Wednesday Wisdom From Wouch Maloney - CPA Firm

Separating Personal Goodwill from Enterprise Goodwill

Many business owners may consider themselves integral and inseparable from their business.  From a valuation perspective, it may be important to consider this when valuing a business.  The value of a business that exceeds its net asset value may include a component of goodwill value, which may include both Personal Goodwill and Enterprise Goodwill.  The breakdown of the business goodwill is important during specific events, like the sale of the business or the divorce of an owner.  For the purposes of this discussion, we will only be considering an owner divorce event.

Personal Goodwill vs. Enterprise Goodwill

Personal goodwill is the intangible value that arises from the attributes and characteristics of the business owner and not the business.  This would be based on the owner’s skill, reputation, knowledge and various other factors.  It is simplistically the characteristics of the business that would be lost if the owner was no longer a part of the business.  

Enterprise goodwill is the intangible value arising from the attributes of the entity as opposed to the individual.  These are the characteristics of the business regardless of who owns the business.  These are the characteristics directly identifiable to business, such as its location, facilities, website, and reputation.

Separating Personal and Enterprise Goodwill

In separating the personal and enterprise goodwill, a valuator will examine the characteristics of both forms of goodwill and consider to which characteristic it belongs and to what degree.  Items to be considered are:

  • Customer relationships – individual relationship with the owner versus a contractual relationship with the business entity
  • Supplier relationships – individual relationship with the owner versus a contractual relationship with the business entity
  • Referrals and new customers – referral based on owner’s reputation versus the business reputation
  • Income generation – new customers from the owner’s efforts versus from multiple individuals employed by the business
  • Employment and Non-compete agreements – do agreements exist that prevent employees and/or the owner from taking customers with them if they are no longer with the business
  • Marketing – do the marketing efforts of the business focus on the owner’s skills and experience or the business entity as a whole and/or the business characteristics
  • Repeat customers – are customers returning for an individual experience or relationship as opposed to a location, convivence, or pricing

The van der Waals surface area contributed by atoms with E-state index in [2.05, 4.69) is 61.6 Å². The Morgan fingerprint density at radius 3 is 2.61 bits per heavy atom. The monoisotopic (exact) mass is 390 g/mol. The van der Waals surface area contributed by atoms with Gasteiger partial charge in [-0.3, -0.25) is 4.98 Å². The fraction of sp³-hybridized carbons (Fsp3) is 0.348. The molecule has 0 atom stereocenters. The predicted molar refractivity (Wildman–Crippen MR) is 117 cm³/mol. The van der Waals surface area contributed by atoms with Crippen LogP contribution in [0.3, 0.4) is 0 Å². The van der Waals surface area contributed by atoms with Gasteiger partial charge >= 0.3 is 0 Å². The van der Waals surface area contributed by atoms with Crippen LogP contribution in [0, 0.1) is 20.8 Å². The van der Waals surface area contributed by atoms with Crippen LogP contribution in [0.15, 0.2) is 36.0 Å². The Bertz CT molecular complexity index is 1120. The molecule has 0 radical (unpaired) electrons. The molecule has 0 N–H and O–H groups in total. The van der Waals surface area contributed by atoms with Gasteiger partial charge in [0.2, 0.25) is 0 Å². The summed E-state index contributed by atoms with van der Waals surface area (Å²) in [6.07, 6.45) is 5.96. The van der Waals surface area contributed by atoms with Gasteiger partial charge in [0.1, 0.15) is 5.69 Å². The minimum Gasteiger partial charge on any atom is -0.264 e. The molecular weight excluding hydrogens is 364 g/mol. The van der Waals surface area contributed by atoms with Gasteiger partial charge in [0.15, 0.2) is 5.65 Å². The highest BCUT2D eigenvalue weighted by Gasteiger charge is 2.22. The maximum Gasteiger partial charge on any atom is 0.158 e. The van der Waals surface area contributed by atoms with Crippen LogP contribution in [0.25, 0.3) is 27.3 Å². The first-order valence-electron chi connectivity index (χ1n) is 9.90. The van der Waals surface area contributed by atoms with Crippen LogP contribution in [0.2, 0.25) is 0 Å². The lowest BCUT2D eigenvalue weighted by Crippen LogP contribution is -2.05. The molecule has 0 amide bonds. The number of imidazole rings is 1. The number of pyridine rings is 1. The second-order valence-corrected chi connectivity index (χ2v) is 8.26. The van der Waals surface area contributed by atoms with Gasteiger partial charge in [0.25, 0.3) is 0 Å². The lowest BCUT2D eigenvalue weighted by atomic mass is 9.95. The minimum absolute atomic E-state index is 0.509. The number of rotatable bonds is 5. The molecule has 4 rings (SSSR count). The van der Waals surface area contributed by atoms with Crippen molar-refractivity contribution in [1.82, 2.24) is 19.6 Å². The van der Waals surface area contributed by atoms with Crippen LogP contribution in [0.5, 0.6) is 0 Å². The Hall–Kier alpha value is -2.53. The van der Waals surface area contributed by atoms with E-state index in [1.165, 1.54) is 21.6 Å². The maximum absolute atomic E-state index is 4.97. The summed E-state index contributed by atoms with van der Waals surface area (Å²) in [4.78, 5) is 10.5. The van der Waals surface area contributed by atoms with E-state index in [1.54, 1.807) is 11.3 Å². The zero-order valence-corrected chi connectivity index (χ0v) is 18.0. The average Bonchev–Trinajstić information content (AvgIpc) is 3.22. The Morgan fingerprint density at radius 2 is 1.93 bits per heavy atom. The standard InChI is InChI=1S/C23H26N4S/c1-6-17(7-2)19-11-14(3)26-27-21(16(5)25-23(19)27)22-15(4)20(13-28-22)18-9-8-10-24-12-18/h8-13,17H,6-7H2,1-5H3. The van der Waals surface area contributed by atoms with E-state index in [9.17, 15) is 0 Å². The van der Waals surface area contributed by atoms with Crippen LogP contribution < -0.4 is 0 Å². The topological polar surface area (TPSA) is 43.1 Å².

• Profit and loss allocation – are profits allocated based on income generation or are they distributed equally among all the owners
  • Business name – is the business name the owner’s name or a name separate from the owner that is not as identifiable with the individual
  • Business locations – the business location may indicate an enterprise value based on the operations and surrounding location demographics.  A multiple location entity may indicate a greater enterprise value as opposed to a personal goodwill attributed to one person in one location.

Why It Matters

In a divorce proceeding in an equitable distribution state, the amount of goodwill related to the Personal Goodwill of the owner could be excluded from the marital estate.  Depending on the type of business and the characteristics of the business and the owner, the amount of Personal Goodwill could be a significant amount and important to consider.

In a community property state, there is a presumption that marital property earned, purchased, or acquired during the marriage should be divided equally.  It does not consider which spouse created the asset during the marriage, nor does it consider any additional issues in the marriage.  However, consideration can be given to whether an asset is separate property and not subject to community property rules.

Conversely, an equitable distribution state holds that the marital estate must be divided in a manner that is reasonable and fair.  The court will consider a variety of factors to determine how property should be divided.  Consequently, an equitable distribution state can allow a business owner to separate the value of the goodwill value in their business into Personal Goodwill and Enterprise Goodwill, allowing the Personal Goodwill to be excluded from the marital estate.  

The court will require a Goodwill Opinion report from a business valuation professional in order to consider the allocation between Personal Goodwill and Enterprise Goodwill.  

Should you have questions about this topic, or any other topics related to your personal or business situation, please contact us at any time. 

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